• Korean Buddhism Orders and Sects

    Yul-jong – Vinaya Sect: 율종

    The word Vinaya is derived from a Sanskrit word which means to lead, take away, tame, train, or guide. It can also mean to educate or teach. The Vinaya is a division of the Buddhist Tripitaka (canon) that contains the rules and procedures that govern the Buddhist monastic community, which is known as the Sangha. In total, there are three Vinaya traditions that remain in use in modern monastic communities throughout the world. These communities are: 1. The Theravada (Sri Lanka and Southeast Asia), 2. The Mulasarvastivada (Tibetan Buddhism and the Himalayan region), 3. The Dharmaguptaka (East Asian Buddhism). In addition to these communities, there are Vinaya texts from several…

  • Korean Buddhism Orders and Sects

    Hwaeom-jong – Huayan Sect: 화엄종

    The Hwaeom sect is the name of the Korean transliteration of the Huayan school of Chinese Buddhism. Huayan uses the Avatamsaka Sutra, or “Flower Garland Sutra” in English, as their primary text. In Korean, this sutra is known as the Hwaeom-gyeong – 화엄경, which is a reference to the idea that the Flower Garland is meant to be the crowning glory of the Buddha’s understanding of ultimate reality. The founding of the Huayan school is traditionally attributed to the Five Patriarchs, who were instrumental in the development of the school’s teachings. These five are: 1. Dushun (557-640 A.D.), 2. Zhiyan (602-668 A.D.), 3. Fazang (643-712 A.D.), 4. Chengguan (738-839 A.D.),…

  • Gyeongsangbuk-do

    Bulyeongsa Temple – 불영사 (Uljin, Gyeongsangbuk-do)

    Temple History Bulyeongsa Temple is located in the very scenic Uljin, Gyeongsangbuk-do to the northwest of Mt. Cheonchuksan (653.3 m). Bulyeongsa Temple means “The Reflection of the Buddha’s Shadow on the Pond Temple” in English. The temple was first established in 651 A.D. by Uisang-daesa (625-702 A.D.). According to one legend, Uisang-daesa built Bulyeongsa Temple near Mt. Cheonchuksan because it resembled Mt. Cheonchuksan in India, which is where the image of the Buddha was reflected on the water. Another legend behind the creation of Bulyeongsa Temple is that Uisang-daesa saw five Buddha images hovering above a pond in the area. So Uisang-daesa drove out the dragons that were residing there,…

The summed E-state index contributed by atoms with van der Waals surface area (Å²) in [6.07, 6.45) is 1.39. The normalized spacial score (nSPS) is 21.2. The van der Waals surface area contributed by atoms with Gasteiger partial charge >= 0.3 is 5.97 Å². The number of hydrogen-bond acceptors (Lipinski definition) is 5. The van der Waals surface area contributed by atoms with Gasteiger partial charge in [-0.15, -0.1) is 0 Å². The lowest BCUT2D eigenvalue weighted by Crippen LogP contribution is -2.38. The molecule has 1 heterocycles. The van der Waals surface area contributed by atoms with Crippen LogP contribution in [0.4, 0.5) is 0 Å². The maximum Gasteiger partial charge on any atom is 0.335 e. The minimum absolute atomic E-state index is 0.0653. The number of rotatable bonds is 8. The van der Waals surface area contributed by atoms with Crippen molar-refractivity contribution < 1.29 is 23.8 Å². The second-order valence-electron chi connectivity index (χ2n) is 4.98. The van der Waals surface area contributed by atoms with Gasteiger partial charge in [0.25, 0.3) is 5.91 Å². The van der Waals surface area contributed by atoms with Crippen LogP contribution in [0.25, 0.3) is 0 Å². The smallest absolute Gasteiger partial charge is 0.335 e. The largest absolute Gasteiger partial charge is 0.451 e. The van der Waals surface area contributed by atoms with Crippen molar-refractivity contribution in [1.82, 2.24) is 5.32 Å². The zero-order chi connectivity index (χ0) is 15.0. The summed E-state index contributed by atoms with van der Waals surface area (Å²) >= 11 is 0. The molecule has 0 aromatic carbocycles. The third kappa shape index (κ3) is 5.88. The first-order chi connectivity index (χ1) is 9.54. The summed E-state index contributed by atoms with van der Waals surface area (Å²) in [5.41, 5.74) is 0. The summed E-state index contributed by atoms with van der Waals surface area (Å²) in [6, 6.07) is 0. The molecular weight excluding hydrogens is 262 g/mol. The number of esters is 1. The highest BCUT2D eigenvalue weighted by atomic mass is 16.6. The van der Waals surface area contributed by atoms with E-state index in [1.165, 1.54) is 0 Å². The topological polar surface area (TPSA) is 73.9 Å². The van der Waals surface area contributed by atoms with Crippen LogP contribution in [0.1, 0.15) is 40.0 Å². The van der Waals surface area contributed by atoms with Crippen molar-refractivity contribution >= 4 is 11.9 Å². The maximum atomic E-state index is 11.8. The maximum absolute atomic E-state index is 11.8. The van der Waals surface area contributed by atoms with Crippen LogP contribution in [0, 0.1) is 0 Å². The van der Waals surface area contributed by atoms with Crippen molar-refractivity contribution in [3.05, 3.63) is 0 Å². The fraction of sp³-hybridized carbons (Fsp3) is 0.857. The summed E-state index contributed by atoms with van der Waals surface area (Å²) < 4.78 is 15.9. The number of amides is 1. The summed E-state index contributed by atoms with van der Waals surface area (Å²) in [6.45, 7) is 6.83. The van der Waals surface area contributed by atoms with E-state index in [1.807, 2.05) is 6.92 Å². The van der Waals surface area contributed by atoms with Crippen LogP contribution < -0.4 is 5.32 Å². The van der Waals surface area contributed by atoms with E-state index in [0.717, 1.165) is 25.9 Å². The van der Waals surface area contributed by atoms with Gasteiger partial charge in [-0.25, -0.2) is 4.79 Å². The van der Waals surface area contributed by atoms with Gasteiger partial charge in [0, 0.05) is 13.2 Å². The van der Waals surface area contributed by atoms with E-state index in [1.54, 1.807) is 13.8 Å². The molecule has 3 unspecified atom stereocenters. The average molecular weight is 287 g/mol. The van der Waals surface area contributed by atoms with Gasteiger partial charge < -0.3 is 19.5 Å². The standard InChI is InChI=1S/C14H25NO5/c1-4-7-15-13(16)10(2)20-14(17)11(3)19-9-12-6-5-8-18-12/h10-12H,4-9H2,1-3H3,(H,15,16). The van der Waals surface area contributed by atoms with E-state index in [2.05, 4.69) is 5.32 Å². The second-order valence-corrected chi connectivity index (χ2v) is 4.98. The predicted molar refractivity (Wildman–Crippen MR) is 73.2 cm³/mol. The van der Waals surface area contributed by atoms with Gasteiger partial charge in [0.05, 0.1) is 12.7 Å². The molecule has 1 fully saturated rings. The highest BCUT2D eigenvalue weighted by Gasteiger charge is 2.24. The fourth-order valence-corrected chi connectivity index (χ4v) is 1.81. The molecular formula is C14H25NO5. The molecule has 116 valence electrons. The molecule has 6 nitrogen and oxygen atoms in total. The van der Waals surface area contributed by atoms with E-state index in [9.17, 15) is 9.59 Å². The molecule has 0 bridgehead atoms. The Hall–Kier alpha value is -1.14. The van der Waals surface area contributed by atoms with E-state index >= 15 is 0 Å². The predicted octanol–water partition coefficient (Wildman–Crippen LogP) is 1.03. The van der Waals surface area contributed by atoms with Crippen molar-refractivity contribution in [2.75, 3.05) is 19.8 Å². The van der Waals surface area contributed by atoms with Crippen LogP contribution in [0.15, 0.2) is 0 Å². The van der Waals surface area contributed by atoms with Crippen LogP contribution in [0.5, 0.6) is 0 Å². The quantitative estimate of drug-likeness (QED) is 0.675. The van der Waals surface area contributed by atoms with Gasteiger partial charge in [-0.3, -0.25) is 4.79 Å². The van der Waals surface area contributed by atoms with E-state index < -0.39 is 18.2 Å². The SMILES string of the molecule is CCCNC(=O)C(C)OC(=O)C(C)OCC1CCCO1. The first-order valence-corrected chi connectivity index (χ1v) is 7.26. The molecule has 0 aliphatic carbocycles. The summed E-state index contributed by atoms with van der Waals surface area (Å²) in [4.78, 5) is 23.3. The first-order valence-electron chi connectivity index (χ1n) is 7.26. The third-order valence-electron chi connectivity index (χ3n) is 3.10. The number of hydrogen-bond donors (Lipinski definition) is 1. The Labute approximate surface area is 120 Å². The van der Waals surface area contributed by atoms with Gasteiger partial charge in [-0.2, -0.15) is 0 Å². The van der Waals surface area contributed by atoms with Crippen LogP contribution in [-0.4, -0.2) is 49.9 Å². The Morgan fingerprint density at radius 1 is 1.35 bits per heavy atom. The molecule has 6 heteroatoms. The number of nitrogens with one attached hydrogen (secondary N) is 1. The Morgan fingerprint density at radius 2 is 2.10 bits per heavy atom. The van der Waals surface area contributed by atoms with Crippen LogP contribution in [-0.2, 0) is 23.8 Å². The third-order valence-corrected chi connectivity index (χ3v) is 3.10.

• Korean Buddhism Orders and Sects

    Yeolban-jong – The Nirvana Sect: 열반종

    As the name of the sect already hints at, the Nirvana sect, or Yeolbang-jong (열반종) in Korean, follows the Nirvana sutra as its primary source of teaching. The main interpretation of this sutra is that beings have a Buddha-nature. And that Nirvana is obtained and expressed by acquiring the Buddha-nature that exists within all of us. It’s believed by scholars that the sutra dates back to around the second century based upon physical evidence and Chinese canonical catalogs. As for the Korean Buddhist form, it was transmitted by the Korean monk Bodeok-hwasang during the reign of King Muyeol of Silla (r. 654 – 661 A.D.). Before Bodeok, there was a…

  • Gyeongsangbuk-do

    Oeosa Temple – 오어사 (Pohang, Gyeongsangbuk-do)

    Temple History Oeosa Temple is located in southern Pohang, Gyeongsangbuk-do to the east of Mt. Unjesan (479.5 m). Oeosa Temple was first founded during the Silla Kingdom (57 B.C. to 935 A.D.) during the reign of King Jinpyeong of Silla (r. 579 – 632 A.D.). At first, the temple was named Hangsasa Temple. The temple gained its current name through a rather interesting tale about the monks Hyegong and Wonhyo-daesa (617-686 A.D.). One day, while attempting to revive two fish that had been swimming in the neighbouring lake, one of these two fish came back to life. Both claimed that they were the one to revive the fish, so from…

  • History